The Legal Responsibility of Jewish Hotel Patrons


Over the past few years, I had been trying to pass a teshuvah (Jewish legal opinion) in the Conservative Movement’s Committee on Jewish Law and Standards arguing that Jewish law insists we must not patronize businesses that abuse their workers. The paper specifically focused on hotels, but it is designed to be applicable to other types of businesses.

Hit the jump below to read the paper.

Linked below is the final revised draft, which was voted down by the CJLS last week. For what it’s worth, my original version was much more stringent and, I believe, more in line with what Jewish law actually requires, but over the past 3 years, I softened my position a bit, responding to constructive and sensitive criticism of some CJLS members. I stand behind the conclusions in this draft, though I still think the Jewish legal tradition is actually much more demanding of Jewish consumers.

The bottom line: Jewish law requires us to be socially responsible consumers, and Conservative Judaism uniquely invites us to utilize traditional religious legal concepts to address the serious moral issues of today.

Hit the jump below and decide for yourself. I’m also happy to share previous drafts of the teshuvah. If you’re interested, email me at

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2 Responses to The Legal Responsibility of Jewish Hotel Patrons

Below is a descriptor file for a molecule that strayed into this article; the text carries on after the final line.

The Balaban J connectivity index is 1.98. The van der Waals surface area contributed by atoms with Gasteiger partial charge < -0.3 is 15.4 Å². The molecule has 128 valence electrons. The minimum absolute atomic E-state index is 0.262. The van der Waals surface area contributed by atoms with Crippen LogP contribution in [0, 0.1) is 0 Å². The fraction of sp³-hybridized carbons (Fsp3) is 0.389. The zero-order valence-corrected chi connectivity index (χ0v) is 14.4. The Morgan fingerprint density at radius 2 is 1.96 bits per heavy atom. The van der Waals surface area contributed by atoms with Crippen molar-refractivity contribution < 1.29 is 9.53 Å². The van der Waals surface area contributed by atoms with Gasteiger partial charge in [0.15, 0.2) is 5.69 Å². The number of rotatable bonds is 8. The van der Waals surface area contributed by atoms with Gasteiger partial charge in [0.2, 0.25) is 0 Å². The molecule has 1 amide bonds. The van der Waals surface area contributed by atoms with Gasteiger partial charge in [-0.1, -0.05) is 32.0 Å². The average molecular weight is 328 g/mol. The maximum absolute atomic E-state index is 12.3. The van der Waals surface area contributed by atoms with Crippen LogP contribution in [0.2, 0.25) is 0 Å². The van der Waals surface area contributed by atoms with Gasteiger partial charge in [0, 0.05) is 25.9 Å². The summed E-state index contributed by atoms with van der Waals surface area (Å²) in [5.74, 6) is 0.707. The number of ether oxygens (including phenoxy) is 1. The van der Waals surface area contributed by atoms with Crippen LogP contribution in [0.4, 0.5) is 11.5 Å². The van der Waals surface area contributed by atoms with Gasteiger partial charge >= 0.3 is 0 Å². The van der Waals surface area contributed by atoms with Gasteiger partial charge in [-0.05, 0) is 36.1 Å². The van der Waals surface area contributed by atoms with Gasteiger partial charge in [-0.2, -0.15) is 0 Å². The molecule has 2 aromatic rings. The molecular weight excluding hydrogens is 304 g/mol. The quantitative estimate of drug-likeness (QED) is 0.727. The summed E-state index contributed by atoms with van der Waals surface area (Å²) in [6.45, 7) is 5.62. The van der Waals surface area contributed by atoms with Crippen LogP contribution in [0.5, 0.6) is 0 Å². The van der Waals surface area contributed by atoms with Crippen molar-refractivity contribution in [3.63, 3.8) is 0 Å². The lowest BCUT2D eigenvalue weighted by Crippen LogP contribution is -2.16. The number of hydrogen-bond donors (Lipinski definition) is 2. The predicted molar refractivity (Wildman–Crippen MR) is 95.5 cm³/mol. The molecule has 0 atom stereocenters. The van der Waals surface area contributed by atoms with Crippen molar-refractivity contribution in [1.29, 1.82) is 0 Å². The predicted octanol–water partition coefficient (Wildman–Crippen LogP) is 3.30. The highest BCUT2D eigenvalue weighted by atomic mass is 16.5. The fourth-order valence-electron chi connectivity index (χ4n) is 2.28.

1. JoshKrulwich (זיו אדיר) says:

    I think that this is an interesting and important issues. Aside from halachic resposabilities, I think that setting a takkanah or even a responsa addressing buisness practices/ethics is important. It believe it would give support and legitimacy to the Conservative/Masorti rabbinate.

  2. JoshKrulwich (זיו אדיר) says:

    Reblogged this on Jewish Tradition for Today and commented:
    I have not seem many recent rabbinic rulings focused on the Jewish responsibility towards businesses. I think that most of this has to do with my need to put most of my time in school. I think that Rabbi Knopf has crafted a strong halachic argument. I am not certain about the practicality of establishing a system for ethical responsibility for hotels. I think that it may be worth for Jewish groups to work with other communities of faith to set a standard and seek to have hotel chains sign into it.

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